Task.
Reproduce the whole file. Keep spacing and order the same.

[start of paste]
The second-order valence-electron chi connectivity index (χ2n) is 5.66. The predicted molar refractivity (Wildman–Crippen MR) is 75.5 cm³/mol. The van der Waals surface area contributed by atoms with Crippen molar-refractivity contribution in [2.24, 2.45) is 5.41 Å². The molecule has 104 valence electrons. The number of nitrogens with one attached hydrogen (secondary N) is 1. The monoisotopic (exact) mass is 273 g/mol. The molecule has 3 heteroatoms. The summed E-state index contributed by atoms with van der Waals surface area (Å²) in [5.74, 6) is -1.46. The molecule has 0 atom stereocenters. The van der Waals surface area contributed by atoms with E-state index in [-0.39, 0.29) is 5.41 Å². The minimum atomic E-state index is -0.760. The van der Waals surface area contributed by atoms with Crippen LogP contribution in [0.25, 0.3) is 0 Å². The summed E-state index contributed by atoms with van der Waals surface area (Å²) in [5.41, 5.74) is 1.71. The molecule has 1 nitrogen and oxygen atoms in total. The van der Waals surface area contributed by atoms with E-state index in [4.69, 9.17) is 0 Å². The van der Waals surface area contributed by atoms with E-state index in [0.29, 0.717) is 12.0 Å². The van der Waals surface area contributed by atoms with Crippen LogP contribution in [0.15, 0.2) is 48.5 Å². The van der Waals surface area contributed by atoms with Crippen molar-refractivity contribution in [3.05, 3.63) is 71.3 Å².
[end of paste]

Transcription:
The second-order valence-electron chi connectivity index (χ2n) is 5.66. The predicted molar refractivity (Wildman–Crippen MR) is 75.5 cm³/mol. The van der Waals surface area contributed by atoms with Crippen molar-refractivity contribution in [2.24, 2.45) is 5.41 Å². The molecule has 104 valence electrons. The number of nitrogens with one attached hydrogen (secondary N) is 1. The monoisotopic (exact) mass is 273 g/mol. The molecule has 3 heteroatoms. The summed E-state index contributed by atoms with van der Waals surface area (Å²) in [5.74, 6) is -1.46. The molecule has 0 atom stereocenters. The van der Waals surface area contributed by atoms with E-state index in [-0.39, 0.29) is 5.41 Å². The minimum atomic E-state index is -0.760. The van der Waals surface area contributed by atoms with Crippen LogP contribution in [0.25, 0.3) is 0 Å². The summed E-state index contributed by atoms with van der Waals surface area (Å²) in [5.41, 5.74) is 1.71. The molecule has 1 nitrogen and oxygen atoms in total. The van der Waals surface area contributed by atoms with E-state index in [4.69, 9.17) is 0 Å². The van der Waals surface area contributed by atoms with E-state index in [0.29, 0.717) is 12.0 Å². The van der Waals surface area contributed by atoms with Crippen LogP contribution in [0.15, 0.2) is 48.5 Å². The van der Waals surface area contributed by atoms with Crippen molar-refractivity contribution in [3.05, 3.63) is 71.3 Å².